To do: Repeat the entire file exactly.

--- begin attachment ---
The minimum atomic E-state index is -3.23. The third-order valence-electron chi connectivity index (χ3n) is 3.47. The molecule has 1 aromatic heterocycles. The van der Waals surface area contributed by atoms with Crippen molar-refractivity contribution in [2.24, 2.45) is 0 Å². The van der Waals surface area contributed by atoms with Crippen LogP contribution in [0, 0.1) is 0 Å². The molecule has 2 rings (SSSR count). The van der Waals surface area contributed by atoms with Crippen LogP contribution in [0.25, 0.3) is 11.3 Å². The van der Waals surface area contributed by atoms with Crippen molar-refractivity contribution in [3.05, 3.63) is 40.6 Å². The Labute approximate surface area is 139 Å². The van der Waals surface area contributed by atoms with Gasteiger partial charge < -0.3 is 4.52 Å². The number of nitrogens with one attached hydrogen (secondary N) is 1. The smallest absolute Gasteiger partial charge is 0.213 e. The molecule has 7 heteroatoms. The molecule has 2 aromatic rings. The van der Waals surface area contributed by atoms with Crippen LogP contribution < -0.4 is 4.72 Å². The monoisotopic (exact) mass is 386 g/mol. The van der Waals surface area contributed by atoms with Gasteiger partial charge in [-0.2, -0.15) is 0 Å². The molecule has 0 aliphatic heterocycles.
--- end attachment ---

The minimum atomic E-state index is -3.23. The third-order valence-electron chi connectivity index (χ3n) is 3.47. The molecule has 1 aromatic heterocycles. The van der Waals surface area contributed by atoms with Crippen molar-refractivity contribution in [2.24, 2.45) is 0 Å². The van der Waals surface area contributed by atoms with Crippen LogP contribution in [0, 0.1) is 0 Å². The molecule has 2 rings (SSSR count). The van der Waals surface area contributed by atoms with Crippen LogP contribution in [0.25, 0.3) is 11.3 Å². The van der Waals surface area contributed by atoms with Crippen molar-refractivity contribution in [3.05, 3.63) is 40.6 Å². The Labute approximate surface area is 139 Å². The van der Waals surface area contributed by atoms with Gasteiger partial charge < -0.3 is 4.52 Å². The number of nitrogens with one attached hydrogen (secondary N) is 1. The smallest absolute Gasteiger partial charge is 0.213 e. The molecule has 7 heteroatoms. The molecule has 2 aromatic rings. The van der Waals surface area contributed by atoms with Crippen LogP contribution < -0.4 is 4.72 Å². The monoisotopic (exact) mass is 386 g/mol. The van der Waals surface area contributed by atoms with Gasteiger partial charge in [-0.2, -0.15) is 0 Å². The molecule has 0 aliphatic heterocycles.